Blu-Ray may NEVER happen in a Mac "desktop replacement"

Discussion in 'MacBook Pro' started by MowingDevil, Sep 29, 2008.

  1. MowingDevil macrumors 68000

    MowingDevil

    Joined:
    Jul 30, 2008
    Location:
    Vancouver, BC & Sydney, NSW
    #1
    I might look real bad saying this so close to a notebook revision but I have a feeling Apple doesn't want to go this way & I can't really blame them. The entire entertainment industry might just choose to pass this format by before it even gets a chance to really take off. Here's what I'm thinking...

    The future looks to be hard drives & streaming units hooked up to your TV and also connected to the internet or via a computer...w/ sites like iTunes really getting behind the movie side of things Blu-Ray is in direct competition w/ iTunes for those movies. Besides, who really needs a library of discs taking up valuable shelf space & making clutter (Feng Shui anyone?) when you can have an entire library of HD movies ON your computer or iTV/box? For those you don't want to buy you can rent and not have to leave the home. Seriously, as much as CDs are dead for music, DVDs and Blu-Ray are going to be toast for movies as well. Its the future and eventually we're not going to have a need for all these discs (environmental footprint/non-recycling). Its not hear now, but give it a little bit of time and it could be a non-starter. The format that 'could have been.'

    Apple was the first to push out the floppy drive, w/ the Air they've taken a MAJOR step forward...at first it a little hard for the average consumer to comprehend but now it makes perfect sense. Microsoft said years ago they didn't want to ship discs...in fact they don't even want to sell you the software, they'd rather rent Windows & Office to you for a monthly fee. Everything is going to be wireless soon enough and with more bandwidth and cheaper memory there is going to be no need for the ill-fated Blu-Ray format.

    If Apple comes out with a tricked out iTV to compete w/ the other brands available (they are starting to fall behind a bit) then that will be quite a statement if there's no Blu-Ray in the next round of notebooks. They should get rid of the Airport & Time Machine, incorporate them both into the iTV and add some USB ports for our printers etc. Brick maybe? I'd buy one.
     
  2. Minimoose 360 macrumors 65816

    Minimoose 360

    Joined:
    Jul 7, 2008
    Location:
    NY
    #2
    I'm saying, death to Blu Ray. Bring back Laserdisc!!!

    Give me a 12" Laserdisc drive in my new Macbook Pro! I'll take that over Blu Ray any day.

    :p
     
  3. jaytv111 macrumors regular

    Joined:
    Oct 25, 2007
    #3
    I thought downloads would be better than Blu Ray as well, but we still have a long ways to go for downloads to become the format of choice. First there's DRM. I personally don't like the thought that I can only play my movies on one (or whatever finite number of) device(s), whereas with Blu Ray I can play it on any Blu Ray player. Second, internet speeds are still a problem. It will be at least five more years until we see more significant fiber to the home or fiber to the premises installations in the marketplace. Also keep in mind the recent trend of bandwidth capping. Increasingly ISP's will charge you if you go over a certain bandwidth threshold, which can be quite low in some circumstances. So frankly, HD downloads aren't ideal as of right now. I believe that for now, Blu Ray will do, but it won't be critical if Apple doesn't offer it in the next round of revisions. There simply is very little demand for Blu Ray in notebooks, it's far more ideal to use a PS3 or dedicated player, but still, I expect one day to be able to take advantage of Blu Ray in a notebook, be it Mac or PC.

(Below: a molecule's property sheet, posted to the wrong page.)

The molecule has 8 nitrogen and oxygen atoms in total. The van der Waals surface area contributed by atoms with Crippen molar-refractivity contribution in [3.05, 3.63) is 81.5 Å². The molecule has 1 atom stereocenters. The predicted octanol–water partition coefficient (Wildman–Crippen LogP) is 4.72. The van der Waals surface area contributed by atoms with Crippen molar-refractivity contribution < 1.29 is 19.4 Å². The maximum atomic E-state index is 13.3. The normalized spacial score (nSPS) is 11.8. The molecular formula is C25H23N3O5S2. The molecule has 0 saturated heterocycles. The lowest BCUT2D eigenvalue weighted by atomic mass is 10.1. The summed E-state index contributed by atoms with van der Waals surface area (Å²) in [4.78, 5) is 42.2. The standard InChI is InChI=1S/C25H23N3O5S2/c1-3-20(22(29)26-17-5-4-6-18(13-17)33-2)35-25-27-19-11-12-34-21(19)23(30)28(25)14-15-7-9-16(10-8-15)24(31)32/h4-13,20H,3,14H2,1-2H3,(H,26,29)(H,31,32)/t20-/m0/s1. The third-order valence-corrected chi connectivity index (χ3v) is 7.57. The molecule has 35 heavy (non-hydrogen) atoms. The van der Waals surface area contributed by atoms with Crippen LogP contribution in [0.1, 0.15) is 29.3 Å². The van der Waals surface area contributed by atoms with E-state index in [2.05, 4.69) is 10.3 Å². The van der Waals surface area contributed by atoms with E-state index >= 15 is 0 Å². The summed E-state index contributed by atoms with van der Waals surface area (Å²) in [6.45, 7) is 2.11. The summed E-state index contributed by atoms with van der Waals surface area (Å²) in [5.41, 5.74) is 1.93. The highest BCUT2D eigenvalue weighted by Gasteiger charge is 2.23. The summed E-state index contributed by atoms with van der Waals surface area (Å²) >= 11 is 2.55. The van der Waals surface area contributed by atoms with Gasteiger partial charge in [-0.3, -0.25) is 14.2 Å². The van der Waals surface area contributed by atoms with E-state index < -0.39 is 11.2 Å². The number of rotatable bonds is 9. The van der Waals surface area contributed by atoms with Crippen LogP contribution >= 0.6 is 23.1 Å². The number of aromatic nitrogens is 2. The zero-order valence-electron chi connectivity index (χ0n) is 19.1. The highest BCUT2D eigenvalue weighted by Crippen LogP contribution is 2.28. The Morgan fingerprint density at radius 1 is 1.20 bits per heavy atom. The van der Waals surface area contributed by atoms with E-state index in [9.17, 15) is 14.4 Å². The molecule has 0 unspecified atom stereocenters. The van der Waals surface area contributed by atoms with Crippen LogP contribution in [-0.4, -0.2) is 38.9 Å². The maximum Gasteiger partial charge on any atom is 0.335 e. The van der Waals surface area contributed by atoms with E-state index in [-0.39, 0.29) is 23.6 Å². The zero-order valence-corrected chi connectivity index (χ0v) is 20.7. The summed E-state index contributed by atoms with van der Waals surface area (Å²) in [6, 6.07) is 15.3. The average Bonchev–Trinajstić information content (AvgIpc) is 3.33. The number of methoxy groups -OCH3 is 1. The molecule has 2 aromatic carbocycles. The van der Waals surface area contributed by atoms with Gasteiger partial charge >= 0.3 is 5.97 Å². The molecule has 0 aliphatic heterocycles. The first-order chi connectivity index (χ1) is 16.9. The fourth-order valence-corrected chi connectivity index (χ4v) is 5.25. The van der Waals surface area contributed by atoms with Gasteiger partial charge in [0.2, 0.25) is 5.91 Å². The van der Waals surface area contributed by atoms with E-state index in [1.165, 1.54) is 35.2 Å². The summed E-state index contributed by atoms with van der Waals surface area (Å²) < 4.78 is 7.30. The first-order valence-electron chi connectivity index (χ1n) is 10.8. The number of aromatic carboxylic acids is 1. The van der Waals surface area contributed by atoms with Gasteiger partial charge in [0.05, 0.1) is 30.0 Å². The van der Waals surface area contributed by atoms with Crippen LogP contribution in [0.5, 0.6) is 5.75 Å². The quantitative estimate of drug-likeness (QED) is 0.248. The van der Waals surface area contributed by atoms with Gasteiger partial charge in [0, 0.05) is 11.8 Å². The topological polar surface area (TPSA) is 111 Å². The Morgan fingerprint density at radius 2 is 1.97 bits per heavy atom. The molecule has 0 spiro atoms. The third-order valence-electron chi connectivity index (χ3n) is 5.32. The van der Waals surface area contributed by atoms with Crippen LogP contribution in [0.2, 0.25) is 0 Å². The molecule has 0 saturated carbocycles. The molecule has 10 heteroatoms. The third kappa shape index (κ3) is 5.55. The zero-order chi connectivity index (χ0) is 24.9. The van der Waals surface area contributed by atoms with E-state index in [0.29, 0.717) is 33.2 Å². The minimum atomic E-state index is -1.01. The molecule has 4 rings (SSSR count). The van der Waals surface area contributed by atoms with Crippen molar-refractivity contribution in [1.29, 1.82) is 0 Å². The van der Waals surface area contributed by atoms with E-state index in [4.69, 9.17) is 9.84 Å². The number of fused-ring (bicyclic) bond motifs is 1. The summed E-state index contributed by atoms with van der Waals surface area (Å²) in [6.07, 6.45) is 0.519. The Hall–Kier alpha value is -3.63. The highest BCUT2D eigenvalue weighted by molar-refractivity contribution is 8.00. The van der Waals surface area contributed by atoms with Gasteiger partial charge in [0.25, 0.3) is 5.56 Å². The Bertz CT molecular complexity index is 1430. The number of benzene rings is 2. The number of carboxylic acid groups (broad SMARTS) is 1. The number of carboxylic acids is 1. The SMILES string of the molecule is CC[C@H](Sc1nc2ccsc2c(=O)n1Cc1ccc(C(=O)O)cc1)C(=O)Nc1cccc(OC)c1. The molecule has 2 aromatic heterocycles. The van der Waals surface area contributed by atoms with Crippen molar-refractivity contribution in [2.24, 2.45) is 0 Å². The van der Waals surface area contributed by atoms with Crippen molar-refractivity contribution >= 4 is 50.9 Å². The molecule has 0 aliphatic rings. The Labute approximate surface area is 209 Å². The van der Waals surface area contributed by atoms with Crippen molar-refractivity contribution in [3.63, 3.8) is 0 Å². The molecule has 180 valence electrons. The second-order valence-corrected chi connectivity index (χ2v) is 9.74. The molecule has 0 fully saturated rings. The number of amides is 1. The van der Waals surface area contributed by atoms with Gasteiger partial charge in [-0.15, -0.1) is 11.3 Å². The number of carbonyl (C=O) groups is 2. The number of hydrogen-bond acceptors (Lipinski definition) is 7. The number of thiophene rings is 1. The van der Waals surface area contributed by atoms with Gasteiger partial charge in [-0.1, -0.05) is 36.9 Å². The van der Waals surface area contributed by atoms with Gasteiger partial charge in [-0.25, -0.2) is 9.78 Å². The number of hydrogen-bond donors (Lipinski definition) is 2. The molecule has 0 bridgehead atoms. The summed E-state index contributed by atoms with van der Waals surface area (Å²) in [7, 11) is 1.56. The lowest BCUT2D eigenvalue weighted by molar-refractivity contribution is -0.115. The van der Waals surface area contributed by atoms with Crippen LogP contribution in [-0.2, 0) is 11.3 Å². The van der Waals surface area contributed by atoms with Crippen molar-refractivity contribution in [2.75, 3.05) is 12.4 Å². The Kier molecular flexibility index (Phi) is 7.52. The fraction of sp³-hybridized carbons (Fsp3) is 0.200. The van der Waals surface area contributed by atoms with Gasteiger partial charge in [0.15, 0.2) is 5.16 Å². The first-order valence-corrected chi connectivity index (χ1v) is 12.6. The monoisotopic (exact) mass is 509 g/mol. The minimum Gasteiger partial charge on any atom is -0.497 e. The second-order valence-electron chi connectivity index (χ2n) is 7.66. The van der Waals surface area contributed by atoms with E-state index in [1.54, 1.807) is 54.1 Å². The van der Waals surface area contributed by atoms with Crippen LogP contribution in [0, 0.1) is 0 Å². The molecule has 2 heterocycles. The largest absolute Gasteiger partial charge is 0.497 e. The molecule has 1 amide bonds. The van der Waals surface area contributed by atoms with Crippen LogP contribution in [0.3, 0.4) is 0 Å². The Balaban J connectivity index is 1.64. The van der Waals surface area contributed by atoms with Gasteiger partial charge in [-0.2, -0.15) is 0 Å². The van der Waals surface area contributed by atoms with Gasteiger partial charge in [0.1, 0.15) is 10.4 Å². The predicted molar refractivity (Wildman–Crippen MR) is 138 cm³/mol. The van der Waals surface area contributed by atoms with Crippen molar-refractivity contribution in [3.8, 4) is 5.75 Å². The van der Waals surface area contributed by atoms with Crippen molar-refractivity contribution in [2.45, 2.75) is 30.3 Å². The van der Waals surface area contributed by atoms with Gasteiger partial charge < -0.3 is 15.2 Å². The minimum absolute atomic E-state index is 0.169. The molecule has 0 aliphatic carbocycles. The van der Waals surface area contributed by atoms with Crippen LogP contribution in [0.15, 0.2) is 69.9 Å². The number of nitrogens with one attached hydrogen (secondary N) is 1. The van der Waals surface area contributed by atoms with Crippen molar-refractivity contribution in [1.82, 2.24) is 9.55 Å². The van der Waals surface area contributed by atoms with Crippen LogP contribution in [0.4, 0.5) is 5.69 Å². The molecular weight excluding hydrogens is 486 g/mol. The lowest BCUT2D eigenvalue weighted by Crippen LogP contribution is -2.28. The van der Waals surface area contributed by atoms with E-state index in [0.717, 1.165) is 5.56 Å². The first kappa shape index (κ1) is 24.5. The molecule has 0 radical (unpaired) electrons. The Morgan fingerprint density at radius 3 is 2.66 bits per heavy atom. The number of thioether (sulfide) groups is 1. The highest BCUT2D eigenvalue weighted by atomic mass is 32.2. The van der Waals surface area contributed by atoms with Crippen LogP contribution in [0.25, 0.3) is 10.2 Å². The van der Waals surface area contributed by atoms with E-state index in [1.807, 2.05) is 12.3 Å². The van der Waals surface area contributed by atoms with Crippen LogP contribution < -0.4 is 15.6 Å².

also if you really want a laserdisc player in the MBP it'll make the MBP at least twice as thick as it is now, so I'm guessing that'll be the real brick!:)

    Edit: let me add this too, I think DVD's will still be dominant in the marketplace, they're cheap and reliable, and as long as they're available, people will use them.
     
  4. alphaod macrumors Core

    alphaod

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    Feb 9, 2008
    Location:
    NYC
    #4
    Mmm I just dug up my Pioneer LaserDisc player from storage. Still works!
     
  5. jaytv111 macrumors regular

    Joined:
    Oct 25, 2007
    #5
    funny enough i compared the MBP to a laserdisc and talked to a friend about integrating a laserdisc player into the MBP. let's just say the laserdisc is bigger than the MBP!
     
  6. Michael CM1 macrumors 603

    Joined:
    Feb 4, 2008
    #6
    Thank you for saving me a lot of typing. This is the daily "discs are dead!" post that lies mostly in pipe dream and not much in fact.

    OP mentioned the death of the floppy drive. There are a bazillion things that killed those off. First of all, that technology was a good 20 years old, if not older, without any changes. Ironically to the point, re-writable CDs and flash memory (plus that Internet thingy) helped kill off floppies (for the most part). Don't forget how unreliable those were for actually keeping data. That stupid metal thing bent a little and your data was toast.

    OP also mentions cluttering up shelves with DVDs and BDs. Well, if you download HD movies, you're going to clutter somewhere with hard drives. No, not as much space, but it's not as if you won't have 2 or 3 HDDs sitting around. You also forget about where your movies will be backed up to. If your HDD dies, your videos are gone. HDDs never fail, right? The most secure backups are...optical discs!

    Please, people. Stop and think about this whole stupid download fascination before jumping on. I haven't even gotten into the absolute lack of any special features on any videos sold online. They don't even have commentary tracks, which DVDs had from the start. Yet iTunes still sells new movies for $15, which is about how much they cost in the week of release. You also can't port them without an iPod. Even if you do that, you still need some sort of cable. If A/V makers would start making models with bluetooth or WiFi connectivity, you could possibly see the whole digital video thing having an immediate future.

    So basically, IMO, about 98 percent of the consumers will buy movies on optical discs. The real issue should be getting companies to let us rip video like we do audio. Rip those DVDs and BDs into iTunes and preserve all the extra content. Shoot, I'd even pay $50 for some activation of such an iTunes to do this. Then iTunes could perhaps sell disc images in the same format and THEN we can talk about downloads taking over.